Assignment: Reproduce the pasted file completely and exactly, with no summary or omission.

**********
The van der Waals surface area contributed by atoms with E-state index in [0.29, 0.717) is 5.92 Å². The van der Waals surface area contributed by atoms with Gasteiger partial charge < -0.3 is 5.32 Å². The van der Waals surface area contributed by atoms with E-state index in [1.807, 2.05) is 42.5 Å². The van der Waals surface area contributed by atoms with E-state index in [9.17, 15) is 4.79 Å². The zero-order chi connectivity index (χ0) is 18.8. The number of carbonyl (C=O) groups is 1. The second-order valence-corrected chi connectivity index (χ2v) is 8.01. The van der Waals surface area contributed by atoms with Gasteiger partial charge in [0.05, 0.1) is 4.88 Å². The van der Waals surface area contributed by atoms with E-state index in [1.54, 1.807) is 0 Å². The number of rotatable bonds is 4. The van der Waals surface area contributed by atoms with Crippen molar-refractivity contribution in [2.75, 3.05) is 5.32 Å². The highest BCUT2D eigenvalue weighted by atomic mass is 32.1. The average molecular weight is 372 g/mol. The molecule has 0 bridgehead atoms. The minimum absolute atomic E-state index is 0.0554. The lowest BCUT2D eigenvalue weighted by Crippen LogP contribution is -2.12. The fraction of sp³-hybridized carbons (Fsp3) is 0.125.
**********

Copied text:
The van der Waals surface area contributed by atoms with E-state index in [0.29, 0.717) is 5.92 Å². The van der Waals surface area contributed by atoms with Gasteiger partial charge < -0.3 is 5.32 Å². The van der Waals surface area contributed by atoms with E-state index in [1.807, 2.05) is 42.5 Å². The van der Waals surface area contributed by atoms with E-state index in [9.17, 15) is 4.79 Å². The zero-order chi connectivity index (χ0) is 18.8. The number of carbonyl (C=O) groups is 1. The second-order valence-corrected chi connectivity index (χ2v) is 8.01. The van der Waals surface area contributed by atoms with Gasteiger partial charge in [0.05, 0.1) is 4.88 Å². The van der Waals surface area contributed by atoms with E-state index in [1.54, 1.807) is 0 Å². The number of rotatable bonds is 4. The van der Waals surface area contributed by atoms with Crippen molar-refractivity contribution in [2.75, 3.05) is 5.32 Å². The highest BCUT2D eigenvalue weighted by atomic mass is 32.1. The average molecular weight is 372 g/mol. The molecule has 0 bridgehead atoms. The minimum absolute atomic E-state index is 0.0554. The lowest BCUT2D eigenvalue weighted by Crippen LogP contribution is -2.12. The fraction of sp³-hybridized carbons (Fsp3) is 0.125.